HR increases over time relative to power output (ie, speed under similar conditions). It's called cardiac drift. It's not unusual to see higher HRs when you're tired or near the end of a long ride, than when you were riding just as hard but were fresh.

    Oh, and I'm a mere 36 years old. :p
     
  8. davidbod

    davidbod New Member

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    I'm 43 and MHR of 196. Don't forget temperature which has a large affect on HR. I find it interesting to look at my overall and zone average HR for rides at different points in the season. In winter it is much lower than in Summer. Some of it is intensity related, but even at full intensity I can't get close to 196 until the weather heats up. For that reason I skew my MHR based on what point in the season I am riding in. In winter I lower it to around 180-185 which is my observed max during that time of year even at what I know to be near collapse intensity. Even if I am off its OK, because you don't want to overdo it in the base building part of the season.
     
  9. SolarEnergy

    SolarEnergy New Member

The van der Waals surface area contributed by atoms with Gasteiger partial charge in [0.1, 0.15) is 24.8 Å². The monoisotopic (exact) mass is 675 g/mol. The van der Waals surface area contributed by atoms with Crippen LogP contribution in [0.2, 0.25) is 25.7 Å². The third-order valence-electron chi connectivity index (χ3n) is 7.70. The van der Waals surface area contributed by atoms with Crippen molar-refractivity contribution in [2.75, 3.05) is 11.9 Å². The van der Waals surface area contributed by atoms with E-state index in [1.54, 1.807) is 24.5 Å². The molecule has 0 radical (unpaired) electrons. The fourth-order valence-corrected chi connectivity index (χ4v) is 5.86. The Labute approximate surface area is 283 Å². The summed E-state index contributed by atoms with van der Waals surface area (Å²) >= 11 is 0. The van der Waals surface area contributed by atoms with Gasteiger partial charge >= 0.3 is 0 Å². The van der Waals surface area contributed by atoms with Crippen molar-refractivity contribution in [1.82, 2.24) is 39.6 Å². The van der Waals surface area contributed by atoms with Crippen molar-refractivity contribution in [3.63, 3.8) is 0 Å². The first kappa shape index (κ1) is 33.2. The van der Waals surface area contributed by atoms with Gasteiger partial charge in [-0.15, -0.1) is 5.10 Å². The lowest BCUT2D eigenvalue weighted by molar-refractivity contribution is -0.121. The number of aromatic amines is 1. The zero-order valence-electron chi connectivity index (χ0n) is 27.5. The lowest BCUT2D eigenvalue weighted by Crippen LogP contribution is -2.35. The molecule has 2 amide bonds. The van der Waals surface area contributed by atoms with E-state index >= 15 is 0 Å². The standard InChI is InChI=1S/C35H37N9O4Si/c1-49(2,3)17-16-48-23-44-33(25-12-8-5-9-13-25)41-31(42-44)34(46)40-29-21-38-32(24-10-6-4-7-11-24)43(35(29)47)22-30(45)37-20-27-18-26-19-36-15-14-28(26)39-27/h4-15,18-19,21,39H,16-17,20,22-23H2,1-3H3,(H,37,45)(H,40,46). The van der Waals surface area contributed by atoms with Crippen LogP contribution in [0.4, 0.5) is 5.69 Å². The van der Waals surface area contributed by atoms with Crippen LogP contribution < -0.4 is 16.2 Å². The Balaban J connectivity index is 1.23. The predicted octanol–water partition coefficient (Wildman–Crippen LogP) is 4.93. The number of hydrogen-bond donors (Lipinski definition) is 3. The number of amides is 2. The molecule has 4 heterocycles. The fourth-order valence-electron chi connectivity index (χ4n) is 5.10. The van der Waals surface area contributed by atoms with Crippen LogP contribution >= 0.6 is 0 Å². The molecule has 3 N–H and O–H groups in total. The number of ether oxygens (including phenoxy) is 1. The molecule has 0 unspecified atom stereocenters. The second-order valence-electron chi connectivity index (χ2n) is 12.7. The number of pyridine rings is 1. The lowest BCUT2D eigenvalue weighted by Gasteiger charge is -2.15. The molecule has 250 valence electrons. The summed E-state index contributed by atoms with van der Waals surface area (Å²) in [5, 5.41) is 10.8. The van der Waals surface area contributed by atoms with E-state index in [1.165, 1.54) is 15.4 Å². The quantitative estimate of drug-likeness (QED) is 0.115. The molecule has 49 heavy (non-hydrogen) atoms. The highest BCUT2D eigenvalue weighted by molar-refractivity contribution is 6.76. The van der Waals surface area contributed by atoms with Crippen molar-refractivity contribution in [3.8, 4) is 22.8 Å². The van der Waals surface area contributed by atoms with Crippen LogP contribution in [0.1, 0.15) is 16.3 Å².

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    I don't discard it, I just calculate % relative to the max I can get at the end of a hard VO2Max effort. And these days, it would rather be around 186, maybe a beap or two over, but no more. But VT2 for me is a bit over 90% maxHR, and FTP is probably slightly under at the moment, but may be over later this summer.

    All that becomes clear when your in charge of a runners squad.

    You base their max HR on what. The 'very single day' that they reached an exceptionnally high but not repeatable HR value? Or on what they can reach during a 3k max test that you supervise, and for which you note the corresponding speed?
     
  10. Bikeridindude

    Bikeridindude New Member

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    I am curious about the increased heart rate due to pre-race jitters/adrenaline. The last race when I checked my heart rate at the start it was at 130something. That's probably 70 bpm more than what I would call normal. My assumption was that once I got into it a little bit (about 30 seconds) the excess bpm would disintigrate into nothing and everything would be normal again. Is this not true? I'm pretty sure that I wasn't carrying the extra 70 bpm with me throughout the entire race.

    Another thing that I agree with is that temperature has a large impact on heart rate. Just having a fan blow on me during my indoor training rides dropped my heart rate significantly.